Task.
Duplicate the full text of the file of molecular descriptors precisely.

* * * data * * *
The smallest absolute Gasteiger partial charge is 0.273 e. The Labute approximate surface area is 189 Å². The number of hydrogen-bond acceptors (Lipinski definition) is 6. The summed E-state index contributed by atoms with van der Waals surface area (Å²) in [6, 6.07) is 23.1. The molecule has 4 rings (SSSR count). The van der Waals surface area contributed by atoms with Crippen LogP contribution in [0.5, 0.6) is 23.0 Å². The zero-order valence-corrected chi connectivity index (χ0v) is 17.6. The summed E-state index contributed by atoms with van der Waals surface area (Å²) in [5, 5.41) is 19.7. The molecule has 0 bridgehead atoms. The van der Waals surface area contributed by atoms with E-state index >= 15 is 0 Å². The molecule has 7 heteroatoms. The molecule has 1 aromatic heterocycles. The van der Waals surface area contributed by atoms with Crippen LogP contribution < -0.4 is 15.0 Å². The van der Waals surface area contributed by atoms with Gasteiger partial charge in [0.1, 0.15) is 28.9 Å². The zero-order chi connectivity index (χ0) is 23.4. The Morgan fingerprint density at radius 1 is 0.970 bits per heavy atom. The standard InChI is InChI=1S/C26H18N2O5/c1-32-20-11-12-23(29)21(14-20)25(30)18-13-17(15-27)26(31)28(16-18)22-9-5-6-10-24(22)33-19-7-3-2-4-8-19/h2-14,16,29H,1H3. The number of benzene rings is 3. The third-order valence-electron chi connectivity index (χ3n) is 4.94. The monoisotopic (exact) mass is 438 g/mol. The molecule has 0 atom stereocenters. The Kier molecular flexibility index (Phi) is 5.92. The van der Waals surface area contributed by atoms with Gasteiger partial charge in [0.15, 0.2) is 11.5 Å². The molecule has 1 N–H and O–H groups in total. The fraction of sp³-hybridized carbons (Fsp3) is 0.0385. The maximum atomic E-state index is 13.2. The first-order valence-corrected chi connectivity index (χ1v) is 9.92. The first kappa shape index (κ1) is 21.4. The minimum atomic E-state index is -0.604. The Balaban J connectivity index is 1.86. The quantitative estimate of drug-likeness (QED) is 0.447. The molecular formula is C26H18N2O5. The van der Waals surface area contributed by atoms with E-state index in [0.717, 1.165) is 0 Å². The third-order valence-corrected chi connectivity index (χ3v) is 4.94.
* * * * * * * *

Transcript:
The smallest absolute Gasteiger partial charge is 0.273 e. The Labute approximate surface area is 189 Å². The number of hydrogen-bond acceptors (Lipinski definition) is 6. The summed E-state index contributed by atoms with van der Waals surface area (Å²) in [6, 6.07) is 23.1. The molecule has 4 rings (SSSR count). The van der Waals surface area contributed by atoms with Crippen LogP contribution in [0.5, 0.6) is 23.0 Å². The zero-order valence-corrected chi connectivity index (χ0v) is 17.6. The summed E-state index contributed by atoms with van der Waals surface area (Å²) in [5, 5.41) is 19.7. The molecule has 0 bridgehead atoms. The van der Waals surface area contributed by atoms with E-state index >= 15 is 0 Å². The molecule has 7 heteroatoms. The molecule has 1 aromatic heterocycles. The van der Waals surface area contributed by atoms with Crippen LogP contribution < -0.4 is 15.0 Å². The van der Waals surface area contributed by atoms with Gasteiger partial charge in [0.1, 0.15) is 28.9 Å². The zero-order chi connectivity index (χ0) is 23.4. The Morgan fingerprint density at radius 1 is 0.970 bits per heavy atom. The standard InChI is InChI=1S/C26H18N2O5/c1-32-20-11-12-23(29)21(14-20)25(30)18-13-17(15-27)26(31)28(16-18)22-9-5-6-10-24(22)33-19-7-3-2-4-8-19/h2-14,16,29H,1H3. The number of benzene rings is 3. The third-order valence-electron chi connectivity index (χ3n) is 4.94. The monoisotopic (exact) mass is 438 g/mol. The molecule has 0 atom stereocenters. The Kier molecular flexibility index (Phi) is 5.92. The van der Waals surface area contributed by atoms with Gasteiger partial charge in [0.15, 0.2) is 11.5 Å². The molecule has 1 N–H and O–H groups in total. The fraction of sp³-hybridized carbons (Fsp3) is 0.0385. The maximum atomic E-state index is 13.2. The first-order valence-corrected chi connectivity index (χ1v) is 9.92. The first kappa shape index (κ1) is 21.4. The minimum atomic E-state index is -0.604. The Balaban J connectivity index is 1.86. The quantitative estimate of drug-likeness (QED) is 0.447. The molecular formula is C26H18N2O5. The van der Waals surface area contributed by atoms with E-state index in [0.717, 1.165) is 0 Å². The third-order valence-corrected chi connectivity index (χ3v) is 4.94.